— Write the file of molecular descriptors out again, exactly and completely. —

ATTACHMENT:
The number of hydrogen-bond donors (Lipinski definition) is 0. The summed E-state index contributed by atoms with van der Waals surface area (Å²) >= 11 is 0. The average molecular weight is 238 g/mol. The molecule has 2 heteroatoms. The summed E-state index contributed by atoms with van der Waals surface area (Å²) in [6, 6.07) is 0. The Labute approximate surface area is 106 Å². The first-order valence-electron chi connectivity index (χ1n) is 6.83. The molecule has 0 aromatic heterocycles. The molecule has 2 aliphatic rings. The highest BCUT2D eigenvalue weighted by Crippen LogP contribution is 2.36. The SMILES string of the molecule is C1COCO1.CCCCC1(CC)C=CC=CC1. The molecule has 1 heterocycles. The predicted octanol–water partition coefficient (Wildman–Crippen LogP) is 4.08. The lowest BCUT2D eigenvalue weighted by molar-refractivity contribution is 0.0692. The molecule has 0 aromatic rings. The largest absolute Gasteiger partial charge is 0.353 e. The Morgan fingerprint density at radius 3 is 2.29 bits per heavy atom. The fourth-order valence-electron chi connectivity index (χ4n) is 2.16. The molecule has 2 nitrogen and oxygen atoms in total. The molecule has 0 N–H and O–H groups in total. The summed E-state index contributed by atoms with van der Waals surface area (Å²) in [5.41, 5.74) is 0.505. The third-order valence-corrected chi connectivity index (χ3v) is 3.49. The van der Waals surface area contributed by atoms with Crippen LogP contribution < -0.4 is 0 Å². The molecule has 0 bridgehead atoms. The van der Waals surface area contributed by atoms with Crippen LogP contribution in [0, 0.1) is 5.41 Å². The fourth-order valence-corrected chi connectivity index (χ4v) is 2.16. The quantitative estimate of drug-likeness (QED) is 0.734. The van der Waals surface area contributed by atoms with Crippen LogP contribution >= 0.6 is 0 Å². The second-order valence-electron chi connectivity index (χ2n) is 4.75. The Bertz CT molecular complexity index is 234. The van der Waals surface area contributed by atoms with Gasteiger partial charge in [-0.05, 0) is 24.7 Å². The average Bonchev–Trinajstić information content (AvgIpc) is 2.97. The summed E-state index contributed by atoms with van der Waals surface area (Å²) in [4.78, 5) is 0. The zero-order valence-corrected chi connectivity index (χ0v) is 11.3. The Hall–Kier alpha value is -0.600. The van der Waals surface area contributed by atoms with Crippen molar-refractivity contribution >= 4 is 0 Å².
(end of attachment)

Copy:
The number of hydrogen-bond donors (Lipinski definition) is 0. The summed E-state index contributed by atoms with van der Waals surface area (Å²) >= 11 is 0. The average molecular weight is 238 g/mol. The molecule has 2 heteroatoms. The summed E-state index contributed by atoms with van der Waals surface area (Å²) in [6, 6.07) is 0. The Labute approximate surface area is 106 Å². The first-order valence-electron chi connectivity index (χ1n) is 6.83. The molecule has 0 aromatic heterocycles. The molecule has 2 aliphatic rings. The highest BCUT2D eigenvalue weighted by Crippen LogP contribution is 2.36. The SMILES string of the molecule is C1COCO1.CCCCC1(CC)C=CC=CC1. The molecule has 1 heterocycles. The predicted octanol–water partition coefficient (Wildman–Crippen LogP) is 4.08. The lowest BCUT2D eigenvalue weighted by molar-refractivity contribution is 0.0692. The molecule has 0 aromatic rings. The largest absolute Gasteiger partial charge is 0.353 e. The Morgan fingerprint density at radius 3 is 2.29 bits per heavy atom. The fourth-order valence-electron chi connectivity index (χ4n) is 2.16. The molecule has 2 nitrogen and oxygen atoms in total. The molecule has 0 N–H and O–H groups in total. The summed E-state index contributed by atoms with van der Waals surface area (Å²) in [5.41, 5.74) is 0.505. The third-order valence-corrected chi connectivity index (χ3v) is 3.49. The van der Waals surface area contributed by atoms with Crippen LogP contribution < -0.4 is 0 Å². The molecule has 0 bridgehead atoms. The van der Waals surface area contributed by atoms with Crippen LogP contribution in [0, 0.1) is 5.41 Å². The fourth-order valence-corrected chi connectivity index (χ4v) is 2.16. The quantitative estimate of drug-likeness (QED) is 0.734. The van der Waals surface area contributed by atoms with Crippen LogP contribution >= 0.6 is 0 Å². The second-order valence-electron chi connectivity index (χ2n) is 4.75. The Bertz CT molecular complexity index is 234. The van der Waals surface area contributed by atoms with Gasteiger partial charge in [-0.05, 0) is 24.7 Å². The average Bonchev–Trinajstić information content (AvgIpc) is 2.97. The summed E-state index contributed by atoms with van der Waals surface area (Å²) in [4.78, 5) is 0. The zero-order valence-corrected chi connectivity index (χ0v) is 11.3. The Hall–Kier alpha value is -0.600. The van der Waals surface area contributed by atoms with Crippen molar-refractivity contribution >= 4 is 0 Å².